Philly’s Foreclosure Program Is Becoming A National Modelby Tim Manni
Back in July we wrote about a foreclosure assistance program that was specific to the city of Philadelphia — a program that seemed to be generating far better results than other foreclosure-prevention efforts. Nearly some six months later, Philly’s “Residential Mortgage Foreclosure Diversion Pilot Program” is back in the news, and it’s gaining quite a bit of traction nationwide.
There were only a few details available this summer in regards to the Philly program and why it was as successful as it was. However, thanks to a recent article in the New York Times, we’re beginning to learn more:
Under the rules adopted by Philadelphia’s primary civil court, no owner-occupied house may be foreclosed on and sold by the sheriff’s office before a “conciliation conference,” a face-to-face meeting between the homeowner and the lender aimed at striking a workable compromise. Every homeowner facing a default filing is furnished with counseling, and sometimes legal representation.
But in Philadelphia there is one crucial difference: the mortgage companies have no choice but to participate. They have to attend the conferences and negotiate in good faith or they cannot proceed with a sheriff’s sale.
The Philadelphia program forces an outcome by bringing together all the principals in one room. If the mortgage company proves intractable, the homeowner has the right to request mediation in front of a volunteer lawyer serving as a provisional judge, who relays recommendations to the program’s supervising judge. If the judge finds that the mortgage company is not acting in good faith, she can hold the house in limbo by denying permission for a sheriff’s sale.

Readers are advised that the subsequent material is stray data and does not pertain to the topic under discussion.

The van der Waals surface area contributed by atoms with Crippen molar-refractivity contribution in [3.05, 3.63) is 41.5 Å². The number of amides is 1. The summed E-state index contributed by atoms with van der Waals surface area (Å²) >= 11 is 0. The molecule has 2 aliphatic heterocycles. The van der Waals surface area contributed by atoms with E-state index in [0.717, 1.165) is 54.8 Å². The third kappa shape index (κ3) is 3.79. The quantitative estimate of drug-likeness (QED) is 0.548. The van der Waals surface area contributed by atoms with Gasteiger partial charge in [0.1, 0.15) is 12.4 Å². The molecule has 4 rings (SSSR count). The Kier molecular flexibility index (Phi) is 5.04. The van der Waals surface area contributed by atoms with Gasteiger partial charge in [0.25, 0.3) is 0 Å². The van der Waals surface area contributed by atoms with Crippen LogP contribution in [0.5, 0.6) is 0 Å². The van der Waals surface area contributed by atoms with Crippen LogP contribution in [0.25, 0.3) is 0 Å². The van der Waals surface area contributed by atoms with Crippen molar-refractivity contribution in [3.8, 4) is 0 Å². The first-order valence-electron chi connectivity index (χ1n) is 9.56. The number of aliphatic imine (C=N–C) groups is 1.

As is the case with any foreclosure efforts, several critics are of the opinion that the pilot program merely postpones the inevitable:
“There’s no teeth to the conciliation program,” said Matthew B. Weisberg, a Philadelphia lawyer who represents homeowners in cases involving alleged mortgage fraud. “It’s a largely ineffective stopgap prolonging what appears to be the inevitable, which is the loss of homes.”
Still, Mr. Weisberg grudgingly praised the plan.
“It’s arbitrary and unpredictable,” he said, “but it’s better than what anybody else is doing.”
What about Costs
From the information we’ve read, the City of Philadelphia seems to be picking up the tab. Lawyers who represent the homeowners are volunteers, non-profit organizations canvas local neighbors to provide program information to defaulted borrowers, and every Thursday morning a courtroom in the city’s courthouse is “given over to the conciliation conferences.”
City Program, National Model
Many, including some homeowners, acknowledge that the program is far from perfect. Yet, what makes this pilot program unique is that it has been developed as a highly-localized response to address the specific issues in these neighborhoods. Cities like Pittsburgh and Chicago (who are interested in adopting the program) are looking to cater their efforts specifically to the needs of their city, and we’ll be interested in seeing how their efforts are constructed.
Would adopting a foreclosure-prevention effort like the one that’s taking place in Philadelphia, improve the housing situation in your city or town?